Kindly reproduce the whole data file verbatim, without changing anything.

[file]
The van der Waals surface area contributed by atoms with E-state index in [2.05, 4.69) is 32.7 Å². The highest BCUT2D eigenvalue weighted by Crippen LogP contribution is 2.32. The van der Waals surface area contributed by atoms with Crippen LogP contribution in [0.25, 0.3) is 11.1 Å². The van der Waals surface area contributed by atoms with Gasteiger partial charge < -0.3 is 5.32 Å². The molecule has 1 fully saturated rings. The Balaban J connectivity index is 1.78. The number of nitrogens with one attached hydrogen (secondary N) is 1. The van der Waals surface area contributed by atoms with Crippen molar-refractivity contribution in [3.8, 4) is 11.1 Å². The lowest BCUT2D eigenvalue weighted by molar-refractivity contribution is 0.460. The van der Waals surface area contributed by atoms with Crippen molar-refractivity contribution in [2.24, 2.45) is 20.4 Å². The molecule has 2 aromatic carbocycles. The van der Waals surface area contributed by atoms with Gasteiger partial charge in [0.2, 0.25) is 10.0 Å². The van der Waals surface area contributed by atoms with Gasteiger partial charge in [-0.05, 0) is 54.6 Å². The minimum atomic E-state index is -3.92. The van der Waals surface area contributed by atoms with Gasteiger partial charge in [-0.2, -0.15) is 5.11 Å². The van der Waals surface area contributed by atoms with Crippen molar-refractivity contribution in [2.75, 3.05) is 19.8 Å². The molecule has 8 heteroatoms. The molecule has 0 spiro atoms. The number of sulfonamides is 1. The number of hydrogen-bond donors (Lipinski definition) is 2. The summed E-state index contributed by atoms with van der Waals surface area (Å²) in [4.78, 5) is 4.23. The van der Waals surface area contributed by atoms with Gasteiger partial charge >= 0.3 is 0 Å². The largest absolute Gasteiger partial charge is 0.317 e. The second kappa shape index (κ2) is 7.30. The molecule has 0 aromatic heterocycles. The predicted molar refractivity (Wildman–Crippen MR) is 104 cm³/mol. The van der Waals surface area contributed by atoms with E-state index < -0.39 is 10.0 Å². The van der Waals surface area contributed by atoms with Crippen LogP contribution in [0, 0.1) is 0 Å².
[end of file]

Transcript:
The van der Waals surface area contributed by atoms with E-state index in [2.05, 4.69) is 32.7 Å². The highest BCUT2D eigenvalue weighted by Crippen LogP contribution is 2.32. The van der Waals surface area contributed by atoms with Crippen LogP contribution in [0.25, 0.3) is 11.1 Å². The van der Waals surface area contributed by atoms with Gasteiger partial charge < -0.3 is 5.32 Å². The molecule has 1 fully saturated rings. The Balaban J connectivity index is 1.78. The number of nitrogens with one attached hydrogen (secondary N) is 1. The van der Waals surface area contributed by atoms with Crippen molar-refractivity contribution in [3.8, 4) is 11.1 Å². The lowest BCUT2D eigenvalue weighted by molar-refractivity contribution is 0.460. The van der Waals surface area contributed by atoms with Crippen molar-refractivity contribution in [2.24, 2.45) is 20.4 Å². The molecule has 2 aromatic carbocycles. The van der Waals surface area contributed by atoms with Gasteiger partial charge in [0.2, 0.25) is 10.0 Å². The van der Waals surface area contributed by atoms with Gasteiger partial charge in [-0.05, 0) is 54.6 Å². The minimum atomic E-state index is -3.92. The van der Waals surface area contributed by atoms with Gasteiger partial charge in [-0.2, -0.15) is 5.11 Å². The van der Waals surface area contributed by atoms with Crippen molar-refractivity contribution in [2.75, 3.05) is 19.8 Å². The molecule has 8 heteroatoms. The molecule has 0 spiro atoms. The number of sulfonamides is 1. The number of hydrogen-bond donors (Lipinski definition) is 2. The summed E-state index contributed by atoms with van der Waals surface area (Å²) in [4.78, 5) is 4.23. The van der Waals surface area contributed by atoms with Gasteiger partial charge >= 0.3 is 0 Å². The largest absolute Gasteiger partial charge is 0.317 e. The second kappa shape index (κ2) is 7.30. The molecule has 0 aromatic heterocycles. The predicted molar refractivity (Wildman–Crippen MR) is 104 cm³/mol. The van der Waals surface area contributed by atoms with E-state index < -0.39 is 10.0 Å². The van der Waals surface area contributed by atoms with Crippen LogP contribution in [0, 0.1) is 0 Å².